[Updated June 30, 2015: Here’s an update from Blake:
In our job search, we stated that knowledge of MSCD was a “preferred qualification.” Out of dozens of qualified applicants, we narrowed the pool to four people. We gave all four candidates a “homework” assignment of drafting a contract in accordance with MSCD. (We assigned the candidates random numbers and graded their submissions “blind.”) Requiring the candidates to use MSCD when drafting a contract was a great idea. We were able to identify the most talented candidate quickly. Knowledge of MSCD is very important to our office because we use MSCD as our drafting standard, and I believe that being familiar with MSCD will help the candidate catch on much faster.
I’ll be using this process every time we hire someone who will be involved in contracts.]
Through Blake Reagan, aka The Hardest-Working Man in the Contracts-Administration Business, I recently did a “Drafting Clearer Contracts” seminar for the University of Tennessee’s UT System Administration Contract Office, one of multiple procurement offices in the UT System, with people from other UT contracts and purchasing offices taking part as well.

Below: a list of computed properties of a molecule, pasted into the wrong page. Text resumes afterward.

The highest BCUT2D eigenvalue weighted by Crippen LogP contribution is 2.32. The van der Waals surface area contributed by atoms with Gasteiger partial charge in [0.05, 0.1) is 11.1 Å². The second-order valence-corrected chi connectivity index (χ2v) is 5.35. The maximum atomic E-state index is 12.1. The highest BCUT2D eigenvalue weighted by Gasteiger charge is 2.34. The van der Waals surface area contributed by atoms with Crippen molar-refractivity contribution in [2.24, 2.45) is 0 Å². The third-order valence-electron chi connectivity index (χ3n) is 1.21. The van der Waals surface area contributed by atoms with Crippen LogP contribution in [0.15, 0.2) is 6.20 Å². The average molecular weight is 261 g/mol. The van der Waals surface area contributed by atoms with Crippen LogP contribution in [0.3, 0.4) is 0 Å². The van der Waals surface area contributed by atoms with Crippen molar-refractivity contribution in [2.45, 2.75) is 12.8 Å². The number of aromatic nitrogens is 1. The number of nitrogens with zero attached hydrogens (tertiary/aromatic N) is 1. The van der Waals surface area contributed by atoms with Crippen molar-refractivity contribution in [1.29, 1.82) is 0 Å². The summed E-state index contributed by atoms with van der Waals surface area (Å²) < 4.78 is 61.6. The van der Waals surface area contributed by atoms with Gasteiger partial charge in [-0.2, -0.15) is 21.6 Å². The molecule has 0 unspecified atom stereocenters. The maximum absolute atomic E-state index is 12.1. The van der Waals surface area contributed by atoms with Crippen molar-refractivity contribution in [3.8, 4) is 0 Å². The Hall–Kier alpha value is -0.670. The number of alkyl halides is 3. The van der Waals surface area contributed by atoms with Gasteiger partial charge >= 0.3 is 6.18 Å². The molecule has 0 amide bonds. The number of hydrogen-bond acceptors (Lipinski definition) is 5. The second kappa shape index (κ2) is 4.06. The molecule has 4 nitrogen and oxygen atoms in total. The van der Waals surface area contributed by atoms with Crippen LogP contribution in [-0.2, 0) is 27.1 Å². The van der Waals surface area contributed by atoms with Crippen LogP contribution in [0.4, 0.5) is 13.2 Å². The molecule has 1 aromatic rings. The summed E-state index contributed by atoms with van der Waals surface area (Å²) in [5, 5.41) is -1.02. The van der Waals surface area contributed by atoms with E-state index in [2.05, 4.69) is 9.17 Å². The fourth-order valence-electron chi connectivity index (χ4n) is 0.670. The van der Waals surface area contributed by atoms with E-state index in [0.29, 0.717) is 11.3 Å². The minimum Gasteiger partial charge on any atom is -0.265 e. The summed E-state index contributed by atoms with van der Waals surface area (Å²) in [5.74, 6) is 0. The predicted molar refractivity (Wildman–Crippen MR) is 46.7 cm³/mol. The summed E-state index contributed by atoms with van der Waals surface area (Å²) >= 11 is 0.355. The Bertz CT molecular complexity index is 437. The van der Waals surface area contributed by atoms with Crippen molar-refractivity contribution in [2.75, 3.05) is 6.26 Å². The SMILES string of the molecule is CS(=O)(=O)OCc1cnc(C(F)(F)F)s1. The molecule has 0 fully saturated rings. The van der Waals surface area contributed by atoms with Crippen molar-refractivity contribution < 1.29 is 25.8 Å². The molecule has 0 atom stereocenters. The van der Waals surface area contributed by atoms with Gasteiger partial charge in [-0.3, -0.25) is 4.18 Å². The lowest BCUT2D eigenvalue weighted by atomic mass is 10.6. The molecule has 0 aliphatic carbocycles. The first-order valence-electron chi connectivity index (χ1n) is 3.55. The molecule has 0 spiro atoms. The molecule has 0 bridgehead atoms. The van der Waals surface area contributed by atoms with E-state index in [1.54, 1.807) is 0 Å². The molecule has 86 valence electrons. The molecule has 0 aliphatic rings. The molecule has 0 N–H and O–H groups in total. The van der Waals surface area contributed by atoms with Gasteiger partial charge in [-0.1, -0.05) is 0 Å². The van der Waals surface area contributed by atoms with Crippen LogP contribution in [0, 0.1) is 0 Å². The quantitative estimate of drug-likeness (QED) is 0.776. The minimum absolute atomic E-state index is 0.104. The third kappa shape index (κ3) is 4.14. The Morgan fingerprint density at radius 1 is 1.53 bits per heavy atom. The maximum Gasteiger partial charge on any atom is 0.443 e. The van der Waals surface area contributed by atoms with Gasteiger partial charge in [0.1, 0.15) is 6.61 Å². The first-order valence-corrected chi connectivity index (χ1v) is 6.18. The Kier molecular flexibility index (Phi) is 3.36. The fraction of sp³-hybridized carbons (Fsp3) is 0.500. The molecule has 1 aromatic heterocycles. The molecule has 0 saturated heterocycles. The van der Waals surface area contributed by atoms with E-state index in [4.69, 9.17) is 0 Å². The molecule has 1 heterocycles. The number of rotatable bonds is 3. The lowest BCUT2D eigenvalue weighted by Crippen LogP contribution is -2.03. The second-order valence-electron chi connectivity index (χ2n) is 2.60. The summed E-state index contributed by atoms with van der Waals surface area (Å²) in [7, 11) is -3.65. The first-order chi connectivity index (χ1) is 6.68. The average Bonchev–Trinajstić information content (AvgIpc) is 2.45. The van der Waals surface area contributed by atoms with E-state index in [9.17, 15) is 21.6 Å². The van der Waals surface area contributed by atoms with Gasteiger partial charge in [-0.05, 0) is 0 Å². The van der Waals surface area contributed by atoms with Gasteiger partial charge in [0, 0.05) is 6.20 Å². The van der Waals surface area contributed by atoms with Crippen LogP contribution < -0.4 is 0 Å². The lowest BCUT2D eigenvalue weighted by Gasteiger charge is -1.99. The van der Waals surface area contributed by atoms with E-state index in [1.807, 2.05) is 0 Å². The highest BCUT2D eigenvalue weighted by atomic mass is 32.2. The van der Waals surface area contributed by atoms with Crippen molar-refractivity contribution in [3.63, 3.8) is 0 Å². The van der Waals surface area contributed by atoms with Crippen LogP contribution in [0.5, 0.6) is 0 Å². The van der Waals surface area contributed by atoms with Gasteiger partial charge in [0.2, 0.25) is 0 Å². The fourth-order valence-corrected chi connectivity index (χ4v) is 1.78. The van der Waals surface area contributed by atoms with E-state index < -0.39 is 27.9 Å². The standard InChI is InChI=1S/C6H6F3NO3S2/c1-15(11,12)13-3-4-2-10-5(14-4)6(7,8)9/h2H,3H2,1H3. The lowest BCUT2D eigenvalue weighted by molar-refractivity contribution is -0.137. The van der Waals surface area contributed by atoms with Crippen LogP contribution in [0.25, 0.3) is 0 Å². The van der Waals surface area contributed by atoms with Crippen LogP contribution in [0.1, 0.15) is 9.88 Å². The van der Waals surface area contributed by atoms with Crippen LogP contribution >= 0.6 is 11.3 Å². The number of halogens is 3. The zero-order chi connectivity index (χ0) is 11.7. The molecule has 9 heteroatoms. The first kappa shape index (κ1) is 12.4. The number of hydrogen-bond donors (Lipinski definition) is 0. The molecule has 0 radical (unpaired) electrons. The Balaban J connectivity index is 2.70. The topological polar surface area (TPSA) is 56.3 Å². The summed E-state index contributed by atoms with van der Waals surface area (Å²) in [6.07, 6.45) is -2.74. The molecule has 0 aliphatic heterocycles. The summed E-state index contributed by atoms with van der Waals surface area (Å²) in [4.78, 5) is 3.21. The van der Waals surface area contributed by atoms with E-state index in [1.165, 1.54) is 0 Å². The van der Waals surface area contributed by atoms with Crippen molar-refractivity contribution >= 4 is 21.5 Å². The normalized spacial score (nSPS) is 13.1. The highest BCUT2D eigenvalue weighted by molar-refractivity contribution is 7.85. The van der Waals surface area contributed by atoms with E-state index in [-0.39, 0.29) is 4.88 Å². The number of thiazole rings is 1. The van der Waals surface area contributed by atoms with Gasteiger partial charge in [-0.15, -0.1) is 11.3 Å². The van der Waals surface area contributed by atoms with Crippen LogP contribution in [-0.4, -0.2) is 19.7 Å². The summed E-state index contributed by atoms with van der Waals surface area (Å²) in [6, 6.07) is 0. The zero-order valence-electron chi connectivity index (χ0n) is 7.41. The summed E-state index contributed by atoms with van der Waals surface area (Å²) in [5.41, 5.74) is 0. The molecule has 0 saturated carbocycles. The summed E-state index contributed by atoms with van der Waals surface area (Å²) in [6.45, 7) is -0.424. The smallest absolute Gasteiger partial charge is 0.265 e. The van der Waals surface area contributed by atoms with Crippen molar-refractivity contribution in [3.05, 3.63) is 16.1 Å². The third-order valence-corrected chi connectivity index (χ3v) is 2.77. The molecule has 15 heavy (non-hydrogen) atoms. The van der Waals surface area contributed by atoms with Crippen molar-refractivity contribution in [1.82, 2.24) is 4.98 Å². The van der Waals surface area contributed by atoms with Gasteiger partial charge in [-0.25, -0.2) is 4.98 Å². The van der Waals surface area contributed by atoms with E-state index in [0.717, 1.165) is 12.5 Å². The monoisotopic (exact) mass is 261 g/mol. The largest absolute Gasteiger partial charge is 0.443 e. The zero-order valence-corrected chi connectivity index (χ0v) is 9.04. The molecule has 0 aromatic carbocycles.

Well, the other shoe has dropped. Three of them, actually. (Wait, four shoes?)
First, the UT System Administration Contract Office is adopting a statement of style stipulating that their contracts are to be drafted and reviewed consistent with A Manual of Style for Contract Drafting. Their statement of style is based on my model (here).
Second, they’re redoing their templates: a style guide works only if your people have access to an inventory of contract language that complies with the style guide.
And third, they’re looking for a contracts administrator, and the job posting (here) specifies that knowledge of drafting in standard English is required, “particularly in accordance with A Manual of Style for Contract Drafting.”
Any system has to have standards, but in traditional contract drafting there are no real standards, just copying of dysfunctional language bolstered by dog-eared conventional wisdom. MSCD is the only set of standards around, and if you want a set of standards, it’s best to adopt it in a broad-based way. Using a style guide, providing training, redoing your templates, and hiring people who are sympathetic to your approach is a great start.
I don’t suppose this development will have traditionalists in corporate America quaking in their boots. And it involves just one part of the UT system. But rationality has to start somewhere, and the UT System Administration Contract Office is as good a place as any.
By the way, go here to see UT’s announcement that Blake has received the Young Professional in Procurement Award from the National Association of Educational Procurement.